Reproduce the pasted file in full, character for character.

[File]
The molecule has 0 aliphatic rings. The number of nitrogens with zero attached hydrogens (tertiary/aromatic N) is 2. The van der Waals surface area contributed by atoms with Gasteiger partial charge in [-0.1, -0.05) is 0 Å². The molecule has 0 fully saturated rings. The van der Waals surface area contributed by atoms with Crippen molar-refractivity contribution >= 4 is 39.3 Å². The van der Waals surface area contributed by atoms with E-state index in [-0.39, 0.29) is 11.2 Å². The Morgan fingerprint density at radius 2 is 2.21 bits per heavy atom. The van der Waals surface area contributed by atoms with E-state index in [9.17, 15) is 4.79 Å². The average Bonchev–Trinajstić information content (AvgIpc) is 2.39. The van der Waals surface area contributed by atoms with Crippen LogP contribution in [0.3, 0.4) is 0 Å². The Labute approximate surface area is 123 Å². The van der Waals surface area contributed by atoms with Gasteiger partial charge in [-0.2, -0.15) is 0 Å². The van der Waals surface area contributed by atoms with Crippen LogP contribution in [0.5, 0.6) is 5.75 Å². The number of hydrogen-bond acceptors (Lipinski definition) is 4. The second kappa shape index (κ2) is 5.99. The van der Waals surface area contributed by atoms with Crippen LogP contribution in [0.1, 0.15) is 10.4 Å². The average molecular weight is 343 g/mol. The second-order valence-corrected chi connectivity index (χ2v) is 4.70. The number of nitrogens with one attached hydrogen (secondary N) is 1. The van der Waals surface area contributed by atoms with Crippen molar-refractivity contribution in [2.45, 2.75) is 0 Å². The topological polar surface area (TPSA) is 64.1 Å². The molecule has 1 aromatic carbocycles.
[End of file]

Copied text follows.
The molecule has 0 aliphatic rings. The number of nitrogens with zero attached hydrogens (tertiary/aromatic N) is 2. The van der Waals surface area contributed by atoms with Gasteiger partial charge in [-0.1, -0.05) is 0 Å². The molecule has 0 fully saturated rings. The van der Waals surface area contributed by atoms with Crippen molar-refractivity contribution >= 4 is 39.3 Å². The van der Waals surface area contributed by atoms with E-state index in [-0.39, 0.29) is 11.2 Å². The Morgan fingerprint density at radius 2 is 2.21 bits per heavy atom. The van der Waals surface area contributed by atoms with E-state index in [9.17, 15) is 4.79 Å². The average Bonchev–Trinajstić information content (AvgIpc) is 2.39. The van der Waals surface area contributed by atoms with Crippen LogP contribution in [0.3, 0.4) is 0 Å². The Labute approximate surface area is 123 Å². The van der Waals surface area contributed by atoms with Gasteiger partial charge in [-0.2, -0.15) is 0 Å². The van der Waals surface area contributed by atoms with Crippen LogP contribution in [0.5, 0.6) is 5.75 Å². The number of hydrogen-bond acceptors (Lipinski definition) is 4. The second kappa shape index (κ2) is 5.99. The van der Waals surface area contributed by atoms with Crippen LogP contribution in [0.1, 0.15) is 10.4 Å². The average molecular weight is 343 g/mol. The second-order valence-corrected chi connectivity index (χ2v) is 4.70. The number of nitrogens with one attached hydrogen (secondary N) is 1. The van der Waals surface area contributed by atoms with Crippen molar-refractivity contribution in [2.45, 2.75) is 0 Å². The topological polar surface area (TPSA) is 64.1 Å². The molecule has 1 aromatic carbocycles.